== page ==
New Delhi -°C
Today in New Delhi, India

Sep 22, 2020-Tuesday
-°C

Humidity
-

Wind
-

Select Country
Select city
ADVERTISEMENT
Home / World News / New policy requires NYPD to release body camera footage

New policy requires NYPD to release body camera footage

The previous policy required that the department make videos involving force public if the police commissioner found it would address a specific “public concern” and “preserve peace.”

world Updated: Jun 16, 2020 23:02 IST
Associated Press
Associated Press
New York
New York Police Department (NYPD) officers are pictured as protesters rally against the death in Minneapolis police custody of George Floyd, in Times Square in the Manhattan borough of New York City, US.
New York Police Department (NYPD) officers are pictured as protesters rally against the death in Minneapolis police custody of George Floyd, in Times Square in the Manhattan borough of New York City, US. (REUTERS)

A new policy will require New York City police to release all body camera footage of shootings and other instances when force is used and injury or death occurs, Mayor Bill de Blasio said Tuesday in what he billed as an additional step toward police reform.

The announcement regarding body cameras overturns a policy that gave the New York Police Department wide discretion on when it made the videos public. It came a day after the nation’s largest police department disbanded a plainclothes anti-crime unit long criticized for its aggressive tactics.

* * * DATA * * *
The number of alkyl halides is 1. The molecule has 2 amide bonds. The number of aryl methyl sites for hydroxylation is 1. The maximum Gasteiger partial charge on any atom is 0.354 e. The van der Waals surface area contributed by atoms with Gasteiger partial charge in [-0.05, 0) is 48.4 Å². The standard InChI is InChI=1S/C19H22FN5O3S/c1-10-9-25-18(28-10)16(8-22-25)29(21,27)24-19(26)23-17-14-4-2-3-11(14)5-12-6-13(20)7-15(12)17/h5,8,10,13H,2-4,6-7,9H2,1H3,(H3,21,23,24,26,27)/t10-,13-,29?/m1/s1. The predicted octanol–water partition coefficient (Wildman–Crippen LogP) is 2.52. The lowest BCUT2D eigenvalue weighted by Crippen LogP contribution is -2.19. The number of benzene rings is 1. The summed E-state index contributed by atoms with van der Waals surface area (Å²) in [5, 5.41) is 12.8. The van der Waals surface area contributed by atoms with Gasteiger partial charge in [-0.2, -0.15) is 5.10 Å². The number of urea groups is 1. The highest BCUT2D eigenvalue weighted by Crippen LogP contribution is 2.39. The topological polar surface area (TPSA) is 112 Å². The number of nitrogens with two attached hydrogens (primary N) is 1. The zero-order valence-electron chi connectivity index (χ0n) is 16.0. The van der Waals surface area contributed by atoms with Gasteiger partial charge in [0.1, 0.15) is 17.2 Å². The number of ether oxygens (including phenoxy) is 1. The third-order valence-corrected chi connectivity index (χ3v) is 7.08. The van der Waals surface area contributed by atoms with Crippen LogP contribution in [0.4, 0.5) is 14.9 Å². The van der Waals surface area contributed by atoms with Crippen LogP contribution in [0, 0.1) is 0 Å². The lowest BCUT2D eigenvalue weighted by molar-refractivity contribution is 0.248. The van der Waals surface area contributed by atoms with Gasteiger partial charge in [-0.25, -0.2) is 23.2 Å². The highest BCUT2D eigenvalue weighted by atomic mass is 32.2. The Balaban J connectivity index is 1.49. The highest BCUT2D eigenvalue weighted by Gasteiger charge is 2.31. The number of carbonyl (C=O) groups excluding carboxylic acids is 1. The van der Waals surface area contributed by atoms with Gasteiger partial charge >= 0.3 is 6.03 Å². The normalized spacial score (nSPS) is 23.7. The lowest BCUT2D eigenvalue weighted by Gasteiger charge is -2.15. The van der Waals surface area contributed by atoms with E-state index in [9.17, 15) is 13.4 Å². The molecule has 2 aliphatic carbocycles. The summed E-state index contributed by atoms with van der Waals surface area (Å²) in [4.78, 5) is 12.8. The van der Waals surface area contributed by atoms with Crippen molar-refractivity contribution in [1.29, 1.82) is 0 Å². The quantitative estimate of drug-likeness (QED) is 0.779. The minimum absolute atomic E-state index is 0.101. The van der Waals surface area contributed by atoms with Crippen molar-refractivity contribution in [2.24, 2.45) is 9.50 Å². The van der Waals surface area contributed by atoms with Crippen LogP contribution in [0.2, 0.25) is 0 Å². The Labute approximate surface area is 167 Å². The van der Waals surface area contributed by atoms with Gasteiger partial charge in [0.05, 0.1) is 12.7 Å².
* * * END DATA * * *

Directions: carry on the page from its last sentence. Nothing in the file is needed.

“Body-worn cameras are only as powerful as the transparency that comes with them,” de Blasio said. “This is a good thing for everyone involved. … When people see this kind of transparency, it will build trust.”

Starting in 2017, the NYPD began deploying 24,000 body cameras for its patrol force and other street units, the most in the nation. The previous policy required that the department make videos involving force public if the police commissioner found it would address a specific “public concern” and “preserve peace.”

The new policy calls for mandatory release of footage within 30 days if an officer fires a gun and hits someone or could have caused injury, uses a stun gun, or makes use of any other force that causes harm. The videos will be posted on the internet after civilians who were involved have seen it first, the mayor said.

A message was left Tuesday seeking comment from the Police Benevolent Association, the city’s largest police union.

ht epaper

Sign In to continue reading